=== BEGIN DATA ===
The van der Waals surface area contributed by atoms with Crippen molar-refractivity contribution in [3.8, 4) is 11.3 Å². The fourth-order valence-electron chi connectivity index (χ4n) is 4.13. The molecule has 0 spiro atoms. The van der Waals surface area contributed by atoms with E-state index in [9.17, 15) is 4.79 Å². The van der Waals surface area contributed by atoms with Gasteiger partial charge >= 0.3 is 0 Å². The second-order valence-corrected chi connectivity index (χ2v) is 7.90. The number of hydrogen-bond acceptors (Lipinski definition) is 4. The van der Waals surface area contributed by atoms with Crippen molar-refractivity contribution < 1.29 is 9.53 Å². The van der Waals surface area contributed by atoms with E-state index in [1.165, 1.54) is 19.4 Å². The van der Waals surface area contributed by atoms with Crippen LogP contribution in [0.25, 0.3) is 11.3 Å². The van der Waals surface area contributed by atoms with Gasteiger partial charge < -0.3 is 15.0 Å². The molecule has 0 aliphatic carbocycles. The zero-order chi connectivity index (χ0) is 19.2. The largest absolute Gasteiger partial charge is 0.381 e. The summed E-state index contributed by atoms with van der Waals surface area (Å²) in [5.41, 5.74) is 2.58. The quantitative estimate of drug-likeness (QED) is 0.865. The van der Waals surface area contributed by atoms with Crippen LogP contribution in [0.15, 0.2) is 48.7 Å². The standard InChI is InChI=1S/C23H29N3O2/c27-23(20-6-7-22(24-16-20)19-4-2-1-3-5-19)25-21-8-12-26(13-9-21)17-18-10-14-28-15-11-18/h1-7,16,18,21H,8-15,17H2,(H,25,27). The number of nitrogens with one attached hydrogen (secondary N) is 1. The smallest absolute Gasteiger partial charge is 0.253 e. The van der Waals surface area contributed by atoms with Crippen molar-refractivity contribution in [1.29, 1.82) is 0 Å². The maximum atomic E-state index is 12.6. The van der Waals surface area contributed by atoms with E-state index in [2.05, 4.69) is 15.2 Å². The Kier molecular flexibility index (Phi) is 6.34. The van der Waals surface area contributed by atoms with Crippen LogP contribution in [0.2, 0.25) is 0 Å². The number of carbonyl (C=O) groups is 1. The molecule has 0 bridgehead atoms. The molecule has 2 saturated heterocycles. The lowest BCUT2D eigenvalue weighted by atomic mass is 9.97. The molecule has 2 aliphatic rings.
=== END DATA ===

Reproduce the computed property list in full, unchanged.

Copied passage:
The van der Waals surface area contributed by atoms with Crippen molar-refractivity contribution in [3.8, 4) is 11.3 Å². The fourth-order valence-electron chi connectivity index (χ4n) is 4.13. The molecule has 0 spiro atoms. The van der Waals surface area contributed by atoms with E-state index in [9.17, 15) is 4.79 Å². The van der Waals surface area contributed by atoms with Gasteiger partial charge >= 0.3 is 0 Å². The second-order valence-corrected chi connectivity index (χ2v) is 7.90. The number of hydrogen-bond acceptors (Lipinski definition) is 4. The van der Waals surface area contributed by atoms with Crippen molar-refractivity contribution < 1.29 is 9.53 Å². The van der Waals surface area contributed by atoms with E-state index in [1.165, 1.54) is 19.4 Å². The van der Waals surface area contributed by atoms with Crippen LogP contribution in [0.25, 0.3) is 11.3 Å². The van der Waals surface area contributed by atoms with Gasteiger partial charge < -0.3 is 15.0 Å². The molecule has 0 aliphatic carbocycles. The zero-order chi connectivity index (χ0) is 19.2. The largest absolute Gasteiger partial charge is 0.381 e. The summed E-state index contributed by atoms with van der Waals surface area (Å²) in [5.41, 5.74) is 2.58. The quantitative estimate of drug-likeness (QED) is 0.865. The van der Waals surface area contributed by atoms with Crippen LogP contribution in [0.15, 0.2) is 48.7 Å². The standard InChI is InChI=1S/C23H29N3O2/c27-23(20-6-7-22(24-16-20)19-4-2-1-3-5-19)25-21-8-12-26(13-9-21)17-18-10-14-28-15-11-18/h1-7,16,18,21H,8-15,17H2,(H,25,27). The number of nitrogens with one attached hydrogen (secondary N) is 1. The smallest absolute Gasteiger partial charge is 0.253 e. The van der Waals surface area contributed by atoms with Crippen molar-refractivity contribution in [1.29, 1.82) is 0 Å². The maximum atomic E-state index is 12.6. The van der Waals surface area contributed by atoms with E-state index in [2.05, 4.69) is 15.2 Å². The Kier molecular flexibility index (Phi) is 6.34. The van der Waals surface area contributed by atoms with Crippen LogP contribution in [0.2, 0.25) is 0 Å². The number of carbonyl (C=O) groups is 1. The molecule has 0 bridgehead atoms. The molecule has 2 saturated heterocycles. The lowest BCUT2D eigenvalue weighted by atomic mass is 9.97. The molecule has 2 aliphatic rings.